What may be most surprising in Perspective, which is a book full of surprises, is the amount of joy, laughter, last-minute insight, and utter honesty shown by the hospice patients so clearly and lovingly depicted here. Bob Jacob’s poems also praise the dedication of the nurses and others who make The Connecticut Hospice such a place of refuge. The book is a testament to the human spirit. Readers have been enthusiastic about the verse of a man who has dedicated himself to those most in need of what Jacob calls his loving words. Jean Valentine writes, “I admire Bob Jacob’s loving, tender voice valuing people close to death.” And Stephen Dunn has commented that the poems “reveal a man you’d like to know.”
Perspective has been nominated for the Pulitzer Prize and the National Book Award.
Bob Jacob began to read poetry to cancer support groups in the 1990’s.
In addition, he has made his large collection of poems available to churches,
chaplains, and individual cancer and MS patients. For seven years he has
been reading poetry as a hospice volunteer at The Connecticut Hospice
Hospital in Branford. He has also been a hospice volunteer at the Visiting
Nurses Association in East Hartford, and is at present a hospice volunteer
through the VNA at St. Francis Hospital in Hartford, reading to home-bound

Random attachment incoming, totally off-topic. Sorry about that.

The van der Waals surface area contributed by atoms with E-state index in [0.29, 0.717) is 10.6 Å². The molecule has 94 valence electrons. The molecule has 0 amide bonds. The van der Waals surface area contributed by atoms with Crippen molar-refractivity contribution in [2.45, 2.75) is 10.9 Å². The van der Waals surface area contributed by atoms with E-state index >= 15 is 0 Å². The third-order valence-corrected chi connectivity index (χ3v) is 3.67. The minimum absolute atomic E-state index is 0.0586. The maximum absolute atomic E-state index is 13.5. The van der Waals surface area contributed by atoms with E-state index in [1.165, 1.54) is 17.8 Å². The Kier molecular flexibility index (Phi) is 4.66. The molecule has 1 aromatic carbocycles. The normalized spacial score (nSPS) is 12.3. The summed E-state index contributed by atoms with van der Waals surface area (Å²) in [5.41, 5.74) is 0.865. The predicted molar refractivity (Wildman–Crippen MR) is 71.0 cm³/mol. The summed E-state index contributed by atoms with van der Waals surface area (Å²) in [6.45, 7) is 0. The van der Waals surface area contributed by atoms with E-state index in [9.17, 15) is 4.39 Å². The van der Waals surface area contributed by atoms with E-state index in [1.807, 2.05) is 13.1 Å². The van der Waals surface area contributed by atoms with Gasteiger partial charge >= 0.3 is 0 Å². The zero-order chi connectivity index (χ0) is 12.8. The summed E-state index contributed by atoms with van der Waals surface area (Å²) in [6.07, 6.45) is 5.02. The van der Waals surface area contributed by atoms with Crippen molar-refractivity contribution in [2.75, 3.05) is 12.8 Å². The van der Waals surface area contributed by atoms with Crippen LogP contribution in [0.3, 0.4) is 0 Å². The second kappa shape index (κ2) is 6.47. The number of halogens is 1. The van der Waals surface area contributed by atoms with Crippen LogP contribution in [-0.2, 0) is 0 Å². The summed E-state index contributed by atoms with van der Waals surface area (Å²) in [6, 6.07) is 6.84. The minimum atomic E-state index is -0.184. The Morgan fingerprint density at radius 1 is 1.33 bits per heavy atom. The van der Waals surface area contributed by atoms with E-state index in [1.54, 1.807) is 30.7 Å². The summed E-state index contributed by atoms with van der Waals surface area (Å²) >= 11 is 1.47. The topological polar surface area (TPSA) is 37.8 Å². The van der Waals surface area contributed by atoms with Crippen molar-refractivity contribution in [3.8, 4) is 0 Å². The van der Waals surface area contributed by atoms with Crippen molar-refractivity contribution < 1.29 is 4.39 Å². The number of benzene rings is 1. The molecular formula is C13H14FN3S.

patients. In 2004 a short selection of Jacob’s hospice poems, “Upon
Their Quiet Altars,” was published. Like this full-length collection,
the earlier book appeared under the aegis of The Connecticut Hospice,
to which all proceeds of both books are being donated.
The Antrim House seminar room offers notes, ideas for discussion &
writing, images, and/or additional poems. Click here
to read the seminar offering for Perspective.
BOOK STATISTICS & ORDERING INFORMATION
$19.00US (all proceeds to benefit The Connecticut Hospice)
To order, send a check payable to Antrim House for book/s and shipping:
Antrim House, P.O. Box 111,Tariffville, CT 06081
or buy with PayPal
WHEN IT’S TIME
Will you sing a song
THE COLOR PURPLE
She holds her wrinkled hands up
She says in a quiet, dispassionate voice,
Her hospital bed has been rolled
Almost immediately she spots
Her head is almost skeletal,
Some of the poems I read
Some poems I read more than once.
Let it come, as it will, and don’t
During the fourth reading
WALL OF LAUGHTER
Four adult daughters
“Look at them, they all look
Her daughters chuckle and giggle
“Oh Mom don’t be ridiculous.”
As I stop reading, her daughters
“See how pointy they are?
The laughter is so loud now
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